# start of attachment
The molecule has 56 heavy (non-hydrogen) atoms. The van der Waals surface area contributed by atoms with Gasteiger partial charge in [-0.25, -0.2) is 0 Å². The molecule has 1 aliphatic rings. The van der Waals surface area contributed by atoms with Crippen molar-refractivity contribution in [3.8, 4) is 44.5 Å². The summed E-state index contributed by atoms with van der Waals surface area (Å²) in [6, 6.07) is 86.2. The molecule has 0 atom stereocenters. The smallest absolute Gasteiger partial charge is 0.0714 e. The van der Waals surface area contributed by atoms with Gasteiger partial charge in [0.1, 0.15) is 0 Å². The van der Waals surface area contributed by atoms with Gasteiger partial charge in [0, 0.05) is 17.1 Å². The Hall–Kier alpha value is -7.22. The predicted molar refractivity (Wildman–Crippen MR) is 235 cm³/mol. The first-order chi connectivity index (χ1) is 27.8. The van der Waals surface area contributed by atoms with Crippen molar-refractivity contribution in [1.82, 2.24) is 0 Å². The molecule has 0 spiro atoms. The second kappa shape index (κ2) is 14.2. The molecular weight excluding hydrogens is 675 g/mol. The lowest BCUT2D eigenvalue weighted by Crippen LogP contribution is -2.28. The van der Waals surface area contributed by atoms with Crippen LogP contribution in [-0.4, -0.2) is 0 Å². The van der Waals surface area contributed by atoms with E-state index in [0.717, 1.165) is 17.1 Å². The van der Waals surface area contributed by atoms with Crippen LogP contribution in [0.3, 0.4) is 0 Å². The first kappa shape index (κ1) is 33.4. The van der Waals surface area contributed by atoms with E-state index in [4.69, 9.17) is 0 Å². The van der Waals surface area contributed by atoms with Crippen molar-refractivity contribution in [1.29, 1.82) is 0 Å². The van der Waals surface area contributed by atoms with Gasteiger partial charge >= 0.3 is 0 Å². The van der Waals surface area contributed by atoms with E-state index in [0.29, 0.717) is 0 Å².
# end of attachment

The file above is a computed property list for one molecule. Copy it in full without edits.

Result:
The molecule has 56 heavy (non-hydrogen) atoms. The van der Waals surface area contributed by atoms with Gasteiger partial charge in [-0.25, -0.2) is 0 Å². The molecule has 1 aliphatic rings. The van der Waals surface area contributed by atoms with Crippen molar-refractivity contribution in [3.8, 4) is 44.5 Å². The summed E-state index contributed by atoms with van der Waals surface area (Å²) in [6, 6.07) is 86.2. The molecule has 0 atom stereocenters. The smallest absolute Gasteiger partial charge is 0.0714 e. The van der Waals surface area contributed by atoms with Gasteiger partial charge in [0.1, 0.15) is 0 Å². The van der Waals surface area contributed by atoms with Gasteiger partial charge in [0, 0.05) is 17.1 Å². The Hall–Kier alpha value is -7.22. The predicted molar refractivity (Wildman–Crippen MR) is 235 cm³/mol. The first-order chi connectivity index (χ1) is 27.8. The van der Waals surface area contributed by atoms with Crippen molar-refractivity contribution in [1.82, 2.24) is 0 Å². The molecule has 0 spiro atoms. The second kappa shape index (κ2) is 14.2. The molecular weight excluding hydrogens is 675 g/mol. The lowest BCUT2D eigenvalue weighted by Crippen LogP contribution is -2.28. The van der Waals surface area contributed by atoms with Crippen LogP contribution in [-0.4, -0.2) is 0 Å². The van der Waals surface area contributed by atoms with E-state index in [0.717, 1.165) is 17.1 Å². The van der Waals surface area contributed by atoms with Crippen LogP contribution in [0.3, 0.4) is 0 Å². The first kappa shape index (κ1) is 33.4. The van der Waals surface area contributed by atoms with E-state index in [4.69, 9.17) is 0 Å². The van der Waals surface area contributed by atoms with Crippen molar-refractivity contribution in [1.29, 1.82) is 0 Å². The van der Waals surface area contributed by atoms with Gasteiger partial charge >= 0.3 is 0 Å². The van der Waals surface area contributed by atoms with E-state index in [0.29, 0.717) is 0 Å².